Diablo III error 37 causing a great wailing and gnashing of teeth as players worldwide fail to log in. The solution? Wait a bit

A big, online-enabled game having server issues on day one should by now be about as surprising as when an in-depth scientific analysis of a piece of cheese reveals it be be made of cheese. Diablo III? Pretty bloody massive game. Server issues almost guaranteed. What's galling in this case though is that the log-in failures currently being suffered by a large number of aspiring players block the single-player game as well as multiplayer. Yay online authentication.

Oh, and did I mention that there seems to be no queuing system, so repeated attempts to sneak into the just-vacated gap left by another player require manual password entry each and every time? Look on the bright side. You'll be able to Ctrl+V faster than any mere mortal can possibly envision by the time this is over. Seriously, your non-Diablo-playing office colleagues will be in awe.

Above: The horror...

Blizzard's current response? A post on the official forum currently speaketh thusly:

"Due to high concurrency the login servers are currently at full capacity. This may cause delays in the login process, account pages and web services.

"We apologise for any inconvenience this may cause and thank you for your patience while this is being resolved"

So, solutions? Higher server capacity or a queuing system would seem to be the obvious approaches. Other than that, it's just a case of keeping on trying until you get in, or waiting until server traffic settles down into a normal routine. It seems that this isn't a vastly complicated problem at the moment, just a simple case of the hardware not being able to take the strain of the entire world simultaneously trying to log into a sequel it has been anticipating for over a decade.

Still, consider the online DRM arguement well-and-truly cracked open once again. Can of worms, ACTIVATE!

Want some tasty minute-to-minute action while you wait to get logged in? The lovely Tom Francis over at PC Gamer is posting his Diablo 3 review as it happens.


  • Shanetexas - May 15, 2012 5:53 p.m.

    Kinda weird that there was so much hype over a game that wouldn't let you play for the first week.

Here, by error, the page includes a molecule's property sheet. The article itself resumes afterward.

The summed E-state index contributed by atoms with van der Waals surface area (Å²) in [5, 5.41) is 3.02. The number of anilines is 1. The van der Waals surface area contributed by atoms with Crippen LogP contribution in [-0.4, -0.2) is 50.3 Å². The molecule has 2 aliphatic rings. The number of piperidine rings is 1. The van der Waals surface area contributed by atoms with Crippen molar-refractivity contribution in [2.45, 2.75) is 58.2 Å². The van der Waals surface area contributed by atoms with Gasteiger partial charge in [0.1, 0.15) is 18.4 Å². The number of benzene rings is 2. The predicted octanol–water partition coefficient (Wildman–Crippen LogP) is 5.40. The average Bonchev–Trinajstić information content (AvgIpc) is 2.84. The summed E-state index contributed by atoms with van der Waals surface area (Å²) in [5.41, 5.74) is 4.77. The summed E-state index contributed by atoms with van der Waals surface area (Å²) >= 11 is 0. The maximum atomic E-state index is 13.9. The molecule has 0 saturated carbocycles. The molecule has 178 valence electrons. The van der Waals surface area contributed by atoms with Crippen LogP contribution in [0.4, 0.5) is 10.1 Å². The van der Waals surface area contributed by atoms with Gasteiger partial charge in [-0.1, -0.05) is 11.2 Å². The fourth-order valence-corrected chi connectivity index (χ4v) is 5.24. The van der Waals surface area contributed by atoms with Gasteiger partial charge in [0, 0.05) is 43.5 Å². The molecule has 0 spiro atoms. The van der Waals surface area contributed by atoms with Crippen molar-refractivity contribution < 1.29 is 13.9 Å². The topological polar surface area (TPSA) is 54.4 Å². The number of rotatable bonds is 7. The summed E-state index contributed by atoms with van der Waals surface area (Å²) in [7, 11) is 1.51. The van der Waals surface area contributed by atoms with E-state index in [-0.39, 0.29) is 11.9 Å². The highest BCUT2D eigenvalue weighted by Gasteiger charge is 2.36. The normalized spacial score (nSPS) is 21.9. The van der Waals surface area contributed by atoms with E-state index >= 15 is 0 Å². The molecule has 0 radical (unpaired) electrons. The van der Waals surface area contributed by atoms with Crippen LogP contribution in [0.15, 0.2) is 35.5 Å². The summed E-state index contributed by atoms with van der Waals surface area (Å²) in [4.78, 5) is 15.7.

• simplethunder - May 15, 2012 3:09 p.m.

    well, I'm just going to pretend error 37 is just a clerks refrence.
  • gazzc - May 15, 2012 12:37 p.m.

    If you ask me that is just DRM that makes piracy all the more attractive. Luckily I am getting the game for free as I do not buy games with paying customer punishing DRM.
  • Whit - May 15, 2012 7:50 a.m.

    Everyone needs to hurry up and wait to play what is truly a mediocre game. Blizzard has released some great games, but I don't think Diablo III is going to go down in history as one of them.
  • DexteraXII - May 15, 2012 9:21 a.m.

    Hurry up and wait?
  • DarkSynopsis - May 15, 2012 5:16 a.m.

    Installing the game as I type this and it does kinda suck that you have to be connected to there servers to even play which means some people have not even managed to log in on a brand new game. You would expect Blizzard to have expected a huge amount of people trying to get on! I mean it has been what? 12 Years since Diablo II? They also run World of Warcraft which is a MMO you would think this would not be a problem. Ah Well as long as I get to play it some point! Its been years I'm sure I can wait a few hours to get on.
  • Fox_Mulder - May 15, 2012 4:52 a.m.

    I was able to log on roughly an hour after "launch". Not bad, considering how many people were trying to log in at one time.
  • Rascanuvols - May 15, 2012 4:50 a.m.

    I'm ok with this. As long as people keeps paying companies that use this methods, they deserve it. Happened to me with Football Manager for firts and last time. DRM-free games like The Witcher 2 or indies are day one buys for me, even if they are not my top priorities. I torrented the f*ck out of Origin-infested Mass Effect 3. This game? Not even going to try it.
  • KnowYourPokemon - May 15, 2012 5:33 a.m.

    I like how you think that because you don't like the practices a company takes it still entitles you to play the game. Don't like their practices? Don't play their game, period. All pirating does is give companies an excuse instead of facing the fact that DRM is just wrong.
  • Scuffles - May 15, 2012 7:04 a.m.

    Exactly that ^^^
  • avantguardian - May 15, 2012 9:17 a.m.

    SO right
  • ChaosEternal - May 15, 2012 2:05 p.m.

    Wait, so you took the developers game without paying for it, because their publisher distributed it in a way you don't like? They certainly put a ton of time and effort into the game, and you won't pay them for their work because you don't like what the publisher did. That doesn't make much sense to me. Unless you can prove Bioware actively chose the option, you really shouldn't use such logic. If I am wrong and they did actively choose Origin, then feel free to ignore my post, but EA may have made them a deal they couldn't refuse or they may have simply had no choice. I have no idea. Also, the other guys also have a valid point.
  • Cloudiology - May 15, 2012 4:41 a.m.

    not to mention the install times for those that bought it on disc! jesus blizzard you could have made the game smaller like... .... i kid i kid.. OMNOMNOMNOMNOMNOMNOMNOMNOMNOMNOMNOM

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